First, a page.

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  New Single-Family Home Sales Increased 1.6% in December
Posted Under: Government • Home Sales • Housing • Fed Reserve • Interest Rates • COVID-19
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Implications:  New home sales fell short of consensus expectations in December but still rose 1.6% for the month and closed out a very strong year for this segment of the housing market.  New single-family home sales in 2020 were the best in fourteen years, as the pandemic and urban unrest helped shift buyer preferences toward safer and more spacious options in the suburbs.  Moreover, sales rose 18.7% for the year, the largest annual gain since 2012.  The most likely culprit for the slowdown in sales since this Summer is the lack of finished new homes waiting for buyers, which has been a headwind for the market.  In the past year, the only portion of the inventory of unsold new homes that has increased are homes where construction has yet to start.  Meanwhile, the inventory of unsold homes that are either under construction or finished is down from a year ago.  Overall, while the number of new single-family homes started is up 27.8% from a year ago, the inventory of completed new homes available for sale is down 45.5% over the same period, illustrating just how strong demand has been so far in 2020.  Given the downward pressure that social distancing regulations, shortages of labor, supply chain issues, and now cold weather continue to exert on new construction, it will be difficult to satisfy this demand in the short run.  However, as the pandemic ebbs in 2021, due to widespread vaccine distribution and warmer weather as we enter the Spring, many of these impediments will fade.  And with more inventory available, we expect demand will remain strong and push sales higher in 2021.  Why?  First, affordability; near zero interest rates from the Federal Reserve have helped reduce the 30-year fixed mortgage to record lows.  Second, due to the pandemic, closures, and urban unrest, buyers' preferences have shifted away from units in denser urban environments, toward more spacious options in the suburbs, where most new single-family homes are built. While some portion of this effect will no doubt reverse as we return to "normal," we expect many buyers who have their minds set on a single-family home will follow through as more options become available.  In other news this morning, the Kansas City Fed Manufacturing Index, a measure of factory sentiment in that region, increased to 17 in January from 14 in December, a good sign for continued improvement in the US economy.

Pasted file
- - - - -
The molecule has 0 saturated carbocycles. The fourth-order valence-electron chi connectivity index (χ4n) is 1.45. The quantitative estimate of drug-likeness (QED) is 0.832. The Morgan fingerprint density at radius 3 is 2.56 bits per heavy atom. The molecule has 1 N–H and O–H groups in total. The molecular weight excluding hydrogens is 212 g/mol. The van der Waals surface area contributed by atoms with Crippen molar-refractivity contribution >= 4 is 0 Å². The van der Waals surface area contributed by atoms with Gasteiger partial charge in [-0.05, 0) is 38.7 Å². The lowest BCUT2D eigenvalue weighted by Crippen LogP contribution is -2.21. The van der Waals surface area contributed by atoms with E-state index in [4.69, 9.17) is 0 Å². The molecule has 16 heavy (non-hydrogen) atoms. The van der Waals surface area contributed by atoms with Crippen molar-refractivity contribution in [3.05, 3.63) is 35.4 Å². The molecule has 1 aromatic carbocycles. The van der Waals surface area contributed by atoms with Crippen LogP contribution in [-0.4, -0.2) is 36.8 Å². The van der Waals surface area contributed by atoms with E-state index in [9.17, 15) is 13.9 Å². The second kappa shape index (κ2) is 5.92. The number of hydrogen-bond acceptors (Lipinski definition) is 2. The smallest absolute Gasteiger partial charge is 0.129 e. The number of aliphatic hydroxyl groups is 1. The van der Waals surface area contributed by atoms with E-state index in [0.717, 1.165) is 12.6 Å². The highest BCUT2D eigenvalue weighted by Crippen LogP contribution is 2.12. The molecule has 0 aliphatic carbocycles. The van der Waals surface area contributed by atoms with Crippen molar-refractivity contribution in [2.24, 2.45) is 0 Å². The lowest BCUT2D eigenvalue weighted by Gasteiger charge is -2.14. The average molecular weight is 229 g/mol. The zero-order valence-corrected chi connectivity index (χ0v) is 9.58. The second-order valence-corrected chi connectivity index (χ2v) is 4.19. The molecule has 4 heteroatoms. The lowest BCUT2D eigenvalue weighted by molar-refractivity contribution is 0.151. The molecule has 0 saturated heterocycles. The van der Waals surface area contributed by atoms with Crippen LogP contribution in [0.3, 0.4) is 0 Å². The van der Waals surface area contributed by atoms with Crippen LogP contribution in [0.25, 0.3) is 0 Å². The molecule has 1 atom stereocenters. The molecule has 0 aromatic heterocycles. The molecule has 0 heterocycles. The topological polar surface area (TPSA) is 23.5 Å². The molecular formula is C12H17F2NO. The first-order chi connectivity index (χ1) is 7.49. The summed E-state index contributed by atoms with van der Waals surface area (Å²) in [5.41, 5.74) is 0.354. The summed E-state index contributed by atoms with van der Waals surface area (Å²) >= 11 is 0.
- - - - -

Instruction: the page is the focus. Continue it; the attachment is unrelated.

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Posted on Thursday, January 28, 2021 @ 12:12 PM • Post Link Print this post Printer Friendly

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